Glycogen Synthase Kinase-3
Glycogen synthase kinase-3 (GSK-3) is a highly conserved protein-serine/threonine kinase that was first isolated from skeletal muscle in 1980 as one of five enzymes capable of phosphorylating glycogen synthase (Embi et al. 1980). In resting tissues, GSK-3 phosphorylation inhibits glycogen synthase, the rate-limiting enzyme of glycogen synthesis. In subsequent work, insulin was found to cause inactivation of GSK-3 (via induction of PKB/Akt) and this relieves the suppression of glycogen synthase, leading to enhanced glucose conversion into glycogen in response to insulin. In mammals GSK-3 is encoded by two genes that generate highly related proteins termed GSK-3α and GSK-3β that have molecular masses of 51 and 46 kDa, respectively. In brain, the GSK-3βgene...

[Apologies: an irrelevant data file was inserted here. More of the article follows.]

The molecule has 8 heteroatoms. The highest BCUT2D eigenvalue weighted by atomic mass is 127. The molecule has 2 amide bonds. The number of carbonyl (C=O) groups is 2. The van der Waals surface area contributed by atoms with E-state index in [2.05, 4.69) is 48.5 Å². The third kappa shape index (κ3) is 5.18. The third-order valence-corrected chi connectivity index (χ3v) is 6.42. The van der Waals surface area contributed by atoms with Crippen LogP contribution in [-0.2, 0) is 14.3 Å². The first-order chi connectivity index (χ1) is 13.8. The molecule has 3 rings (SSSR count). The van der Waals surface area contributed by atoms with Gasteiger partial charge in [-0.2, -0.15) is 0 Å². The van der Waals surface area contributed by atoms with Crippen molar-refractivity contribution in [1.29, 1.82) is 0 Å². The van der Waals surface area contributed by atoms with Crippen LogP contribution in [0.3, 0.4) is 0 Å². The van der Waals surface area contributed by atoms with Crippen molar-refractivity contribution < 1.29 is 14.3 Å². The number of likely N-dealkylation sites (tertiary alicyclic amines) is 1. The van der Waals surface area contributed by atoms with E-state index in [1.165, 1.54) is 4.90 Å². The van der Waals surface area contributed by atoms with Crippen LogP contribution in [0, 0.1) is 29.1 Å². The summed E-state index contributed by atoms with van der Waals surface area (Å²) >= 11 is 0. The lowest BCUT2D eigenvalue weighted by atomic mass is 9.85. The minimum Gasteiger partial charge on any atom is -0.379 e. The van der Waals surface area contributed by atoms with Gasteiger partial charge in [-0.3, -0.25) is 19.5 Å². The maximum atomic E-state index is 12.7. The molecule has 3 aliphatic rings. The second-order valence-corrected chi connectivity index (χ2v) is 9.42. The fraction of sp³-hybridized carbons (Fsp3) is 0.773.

- Abrahamsson AE, Geron I, Gotlib J, Dao KH, Barroga CF, Newton IG, Giles FJ, Durocher J, Creusot RS, Karimi M, Jones C, Zehnder JL, Keating A, Negrin RS, Weissman IL, Jamieson CH. Glycogen synthase kinase-3beta missplicing contributes to leukemia stem cell generation. Proc Natl Acad Sci U S A. 2009;106:3925–9.PubMedPubMedCentralCrossRefGoogle Scholar